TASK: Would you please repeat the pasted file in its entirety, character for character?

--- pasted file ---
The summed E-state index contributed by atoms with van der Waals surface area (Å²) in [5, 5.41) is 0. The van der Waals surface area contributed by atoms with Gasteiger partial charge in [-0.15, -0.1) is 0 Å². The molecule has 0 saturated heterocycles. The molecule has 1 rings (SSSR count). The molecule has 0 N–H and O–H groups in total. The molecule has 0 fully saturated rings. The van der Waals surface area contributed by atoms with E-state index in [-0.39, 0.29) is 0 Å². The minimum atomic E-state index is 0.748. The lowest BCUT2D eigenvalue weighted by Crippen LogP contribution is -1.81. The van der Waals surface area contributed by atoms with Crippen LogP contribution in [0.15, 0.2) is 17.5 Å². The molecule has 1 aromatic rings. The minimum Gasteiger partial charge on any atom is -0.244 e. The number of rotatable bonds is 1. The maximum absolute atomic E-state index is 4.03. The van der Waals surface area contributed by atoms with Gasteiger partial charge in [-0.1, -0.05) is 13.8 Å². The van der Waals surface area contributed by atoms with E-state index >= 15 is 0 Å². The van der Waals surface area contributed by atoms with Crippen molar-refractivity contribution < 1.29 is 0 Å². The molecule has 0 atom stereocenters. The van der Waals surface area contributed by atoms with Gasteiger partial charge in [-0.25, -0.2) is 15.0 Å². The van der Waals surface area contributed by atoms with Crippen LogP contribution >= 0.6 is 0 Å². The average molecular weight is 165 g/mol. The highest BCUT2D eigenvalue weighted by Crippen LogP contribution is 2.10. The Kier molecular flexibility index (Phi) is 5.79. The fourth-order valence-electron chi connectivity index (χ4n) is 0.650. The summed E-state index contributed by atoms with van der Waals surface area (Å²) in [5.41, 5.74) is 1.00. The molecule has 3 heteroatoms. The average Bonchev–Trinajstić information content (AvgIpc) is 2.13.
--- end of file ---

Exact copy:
The summed E-state index contributed by atoms with van der Waals surface area (Å²) in [5, 5.41) is 0. The van der Waals surface area contributed by atoms with Gasteiger partial charge in [-0.15, -0.1) is 0 Å². The molecule has 0 saturated heterocycles. The molecule has 1 rings (SSSR count). The molecule has 0 N–H and O–H groups in total. The molecule has 0 fully saturated rings. The van der Waals surface area contributed by atoms with E-state index in [-0.39, 0.29) is 0 Å². The minimum atomic E-state index is 0.748. The lowest BCUT2D eigenvalue weighted by Crippen LogP contribution is -1.81. The van der Waals surface area contributed by atoms with Crippen LogP contribution in [0.15, 0.2) is 17.5 Å². The molecule has 1 aromatic rings. The minimum Gasteiger partial charge on any atom is -0.244 e. The number of rotatable bonds is 1. The maximum absolute atomic E-state index is 4.03. The van der Waals surface area contributed by atoms with Gasteiger partial charge in [-0.1, -0.05) is 13.8 Å². The van der Waals surface area contributed by atoms with E-state index >= 15 is 0 Å². The van der Waals surface area contributed by atoms with Crippen molar-refractivity contribution < 1.29 is 0 Å². The molecule has 0 atom stereocenters. The van der Waals surface area contributed by atoms with Gasteiger partial charge in [-0.25, -0.2) is 15.0 Å². The van der Waals surface area contributed by atoms with Crippen LogP contribution >= 0.6 is 0 Å². The average molecular weight is 165 g/mol. The highest BCUT2D eigenvalue weighted by Crippen LogP contribution is 2.10. The Kier molecular flexibility index (Phi) is 5.79. The fourth-order valence-electron chi connectivity index (χ4n) is 0.650. The summed E-state index contributed by atoms with van der Waals surface area (Å²) in [5.41, 5.74) is 1.00. The molecule has 3 heteroatoms. The average Bonchev–Trinajstić information content (AvgIpc) is 2.13.